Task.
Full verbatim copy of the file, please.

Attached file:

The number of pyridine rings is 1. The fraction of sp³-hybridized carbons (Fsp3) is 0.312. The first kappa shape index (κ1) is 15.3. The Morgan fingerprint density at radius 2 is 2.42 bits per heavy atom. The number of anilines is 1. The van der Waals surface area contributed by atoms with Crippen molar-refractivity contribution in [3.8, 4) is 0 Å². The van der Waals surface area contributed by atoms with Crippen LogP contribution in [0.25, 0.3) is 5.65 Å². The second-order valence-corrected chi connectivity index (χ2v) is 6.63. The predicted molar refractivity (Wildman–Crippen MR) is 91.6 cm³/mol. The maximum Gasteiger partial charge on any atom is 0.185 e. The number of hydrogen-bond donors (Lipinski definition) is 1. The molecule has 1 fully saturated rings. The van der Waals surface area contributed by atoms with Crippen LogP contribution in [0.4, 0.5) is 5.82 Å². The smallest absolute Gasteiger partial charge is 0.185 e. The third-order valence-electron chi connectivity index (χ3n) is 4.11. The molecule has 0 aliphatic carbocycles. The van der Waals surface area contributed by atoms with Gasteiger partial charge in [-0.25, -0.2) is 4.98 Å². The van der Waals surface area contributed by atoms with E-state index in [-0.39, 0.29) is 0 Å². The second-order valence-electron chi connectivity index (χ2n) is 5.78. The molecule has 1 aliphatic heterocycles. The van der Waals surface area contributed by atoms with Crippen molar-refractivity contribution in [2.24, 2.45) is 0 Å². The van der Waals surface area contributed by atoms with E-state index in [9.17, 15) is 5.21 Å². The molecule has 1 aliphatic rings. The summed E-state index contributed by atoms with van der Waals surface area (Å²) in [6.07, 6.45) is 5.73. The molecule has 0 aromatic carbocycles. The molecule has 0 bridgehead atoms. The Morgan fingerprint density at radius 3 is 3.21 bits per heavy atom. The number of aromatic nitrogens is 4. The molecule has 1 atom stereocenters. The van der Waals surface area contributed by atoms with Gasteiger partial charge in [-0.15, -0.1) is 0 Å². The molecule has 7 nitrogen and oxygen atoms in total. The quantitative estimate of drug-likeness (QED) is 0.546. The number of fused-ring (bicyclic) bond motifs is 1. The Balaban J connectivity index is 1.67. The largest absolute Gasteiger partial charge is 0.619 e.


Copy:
The number of pyridine rings is 1. The fraction of sp³-hybridized carbons (Fsp3) is 0.312. The first kappa shape index (κ1) is 15.3. The Morgan fingerprint density at radius 2 is 2.42 bits per heavy atom. The number of anilines is 1. The van der Waals surface area contributed by atoms with Crippen molar-refractivity contribution in [3.8, 4) is 0 Å². The van der Waals surface area contributed by atoms with Crippen LogP contribution in [0.25, 0.3) is 5.65 Å². The second-order valence-corrected chi connectivity index (χ2v) is 6.63. The predicted molar refractivity (Wildman–Crippen MR) is 91.6 cm³/mol. The maximum Gasteiger partial charge on any atom is 0.185 e. The number of hydrogen-bond donors (Lipinski definition) is 1. The molecule has 1 fully saturated rings. The van der Waals surface area contributed by atoms with Crippen LogP contribution in [0.4, 0.5) is 5.82 Å². The smallest absolute Gasteiger partial charge is 0.185 e. The third-order valence-electron chi connectivity index (χ3n) is 4.11. The molecule has 0 aliphatic carbocycles. The van der Waals surface area contributed by atoms with Gasteiger partial charge in [-0.25, -0.2) is 4.98 Å². The van der Waals surface area contributed by atoms with E-state index in [-0.39, 0.29) is 0 Å². The second-order valence-electron chi connectivity index (χ2n) is 5.78. The molecule has 1 aliphatic heterocycles. The van der Waals surface area contributed by atoms with Crippen molar-refractivity contribution in [2.24, 2.45) is 0 Å². The van der Waals surface area contributed by atoms with E-state index in [9.17, 15) is 5.21 Å². The molecule has 1 aliphatic rings. The summed E-state index contributed by atoms with van der Waals surface area (Å²) in [6.07, 6.45) is 5.73. The molecule has 0 aromatic carbocycles. The molecule has 0 bridgehead atoms. The Morgan fingerprint density at radius 3 is 3.21 bits per heavy atom. The number of aromatic nitrogens is 4. The molecule has 1 atom stereocenters. The van der Waals surface area contributed by atoms with Gasteiger partial charge in [-0.15, -0.1) is 0 Å². The molecule has 7 nitrogen and oxygen atoms in total. The quantitative estimate of drug-likeness (QED) is 0.546. The number of fused-ring (bicyclic) bond motifs is 1. The Balaban J connectivity index is 1.67. The largest absolute Gasteiger partial charge is 0.619 e.